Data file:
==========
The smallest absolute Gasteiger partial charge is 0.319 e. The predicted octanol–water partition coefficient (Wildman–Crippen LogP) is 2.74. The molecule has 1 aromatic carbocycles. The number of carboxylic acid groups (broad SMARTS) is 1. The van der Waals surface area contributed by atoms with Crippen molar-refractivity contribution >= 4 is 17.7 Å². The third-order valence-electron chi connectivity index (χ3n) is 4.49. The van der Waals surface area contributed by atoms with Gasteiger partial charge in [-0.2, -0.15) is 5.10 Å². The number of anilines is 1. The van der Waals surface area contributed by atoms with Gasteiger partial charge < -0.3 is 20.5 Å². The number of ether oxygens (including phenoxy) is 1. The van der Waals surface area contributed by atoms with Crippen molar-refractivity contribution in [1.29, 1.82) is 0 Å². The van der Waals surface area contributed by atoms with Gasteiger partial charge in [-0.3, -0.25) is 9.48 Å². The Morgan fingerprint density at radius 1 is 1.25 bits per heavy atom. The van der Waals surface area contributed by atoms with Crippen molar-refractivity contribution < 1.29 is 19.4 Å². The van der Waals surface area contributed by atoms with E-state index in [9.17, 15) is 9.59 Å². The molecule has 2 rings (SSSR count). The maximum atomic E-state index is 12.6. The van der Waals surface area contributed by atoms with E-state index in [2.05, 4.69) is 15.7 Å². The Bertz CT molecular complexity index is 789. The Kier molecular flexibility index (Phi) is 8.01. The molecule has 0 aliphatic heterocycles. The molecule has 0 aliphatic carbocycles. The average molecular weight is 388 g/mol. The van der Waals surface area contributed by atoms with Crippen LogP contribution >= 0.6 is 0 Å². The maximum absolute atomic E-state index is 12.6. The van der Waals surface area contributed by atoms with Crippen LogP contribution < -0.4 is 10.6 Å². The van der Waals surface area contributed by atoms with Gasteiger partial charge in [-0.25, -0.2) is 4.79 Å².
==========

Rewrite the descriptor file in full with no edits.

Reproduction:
The smallest absolute Gasteiger partial charge is 0.319 e. The predicted octanol–water partition coefficient (Wildman–Crippen LogP) is 2.74. The molecule has 1 aromatic carbocycles. The number of carboxylic acid groups (broad SMARTS) is 1. The van der Waals surface area contributed by atoms with Crippen molar-refractivity contribution >= 4 is 17.7 Å². The third-order valence-electron chi connectivity index (χ3n) is 4.49. The van der Waals surface area contributed by atoms with Gasteiger partial charge in [-0.2, -0.15) is 5.10 Å². The number of anilines is 1. The van der Waals surface area contributed by atoms with Gasteiger partial charge < -0.3 is 20.5 Å². The number of ether oxygens (including phenoxy) is 1. The van der Waals surface area contributed by atoms with Crippen molar-refractivity contribution in [1.29, 1.82) is 0 Å². The van der Waals surface area contributed by atoms with Gasteiger partial charge in [-0.3, -0.25) is 9.48 Å². The Morgan fingerprint density at radius 1 is 1.25 bits per heavy atom. The van der Waals surface area contributed by atoms with Crippen molar-refractivity contribution < 1.29 is 19.4 Å². The van der Waals surface area contributed by atoms with E-state index in [9.17, 15) is 9.59 Å². The molecule has 2 rings (SSSR count). The maximum atomic E-state index is 12.6. The van der Waals surface area contributed by atoms with E-state index in [2.05, 4.69) is 15.7 Å². The Bertz CT molecular complexity index is 789. The Kier molecular flexibility index (Phi) is 8.01. The molecule has 0 aliphatic heterocycles. The molecule has 0 aliphatic carbocycles. The average molecular weight is 388 g/mol. The van der Waals surface area contributed by atoms with Crippen LogP contribution >= 0.6 is 0 Å². The maximum absolute atomic E-state index is 12.6. The van der Waals surface area contributed by atoms with Crippen LogP contribution < -0.4 is 10.6 Å². The van der Waals surface area contributed by atoms with Gasteiger partial charge in [-0.25, -0.2) is 4.79 Å².